This volume presents cutting-edge ideas of an international group of moral personality theorists and researchers. Readers new to the field might begin with Augusto Blasi’s chapter on the moral functioning of mature adults, which lays out and evaluates two interrelated issues: the relegation of morality to the private rather than the public sphere and implicit processing theories’ challenge to conceptions of reasoned and rational moral decisions.

  • Puka, William. 1994. Moral development: A compendium. 7 vols. New York: Garland.

    The hefty price tag made this a library rather than individual reference, but in the days prior to Google and library databases, Puka’s compendium provided an invaluable resource for moral development scholars looking to find classic but hard-to-find articles central to the field. Of particular historical interest, the work includes one of the foundational documents of moral development, Lawrence Kohlberg’s 1958 University of Chicago doctoral dissertation.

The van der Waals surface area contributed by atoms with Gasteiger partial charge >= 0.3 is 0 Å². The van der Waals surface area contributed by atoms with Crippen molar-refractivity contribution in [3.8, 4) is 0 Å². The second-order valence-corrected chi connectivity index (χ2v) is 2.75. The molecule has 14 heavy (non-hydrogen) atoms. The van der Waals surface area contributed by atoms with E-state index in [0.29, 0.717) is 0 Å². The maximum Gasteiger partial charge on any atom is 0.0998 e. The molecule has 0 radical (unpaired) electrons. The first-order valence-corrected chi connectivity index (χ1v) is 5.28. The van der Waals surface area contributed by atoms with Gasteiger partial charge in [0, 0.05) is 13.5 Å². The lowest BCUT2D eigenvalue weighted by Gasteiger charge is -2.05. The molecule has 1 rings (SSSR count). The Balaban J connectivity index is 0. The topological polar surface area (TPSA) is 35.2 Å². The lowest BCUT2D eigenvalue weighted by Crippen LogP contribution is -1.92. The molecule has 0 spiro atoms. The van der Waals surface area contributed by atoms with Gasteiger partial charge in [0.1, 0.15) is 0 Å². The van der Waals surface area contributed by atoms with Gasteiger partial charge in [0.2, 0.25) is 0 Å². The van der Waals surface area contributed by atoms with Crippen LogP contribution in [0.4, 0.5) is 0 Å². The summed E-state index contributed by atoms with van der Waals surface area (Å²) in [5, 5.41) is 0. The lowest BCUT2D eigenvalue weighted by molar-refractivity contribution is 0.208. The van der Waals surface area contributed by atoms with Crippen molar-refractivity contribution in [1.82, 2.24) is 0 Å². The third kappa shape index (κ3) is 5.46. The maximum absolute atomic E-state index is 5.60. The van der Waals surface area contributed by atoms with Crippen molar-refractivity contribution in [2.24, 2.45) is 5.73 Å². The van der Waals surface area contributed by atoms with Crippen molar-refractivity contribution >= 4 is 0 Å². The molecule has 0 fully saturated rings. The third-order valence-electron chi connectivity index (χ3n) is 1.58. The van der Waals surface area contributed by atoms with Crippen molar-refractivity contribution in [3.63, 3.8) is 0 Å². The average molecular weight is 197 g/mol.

• Reed, Donald R. C. 1997. Following Kohlberg: Liberalism and the practice of democratic community. Notre Dame, IN: Univ. of Notre Dame Press.

    This critical overview of Kohlberg’s stage theory provides an insightful analysis of the inherent tension between the individualist concepts in Kohlberg’s psychological theory and the collectivist ones underlying his applied work in creating just communities.

  • Wren, Thomas E., ed. 1990. The moral domain: Essays in the ongoing discussion between philosophy and the social sciences. Cambridge, MA: MIT Press.

    While attempting to clarify connections between moral philosophy’s theories and psychology’s empirical research, the collection of papers ultimately highlights the substantial differences between psychologists and philosophers working in the moral domain.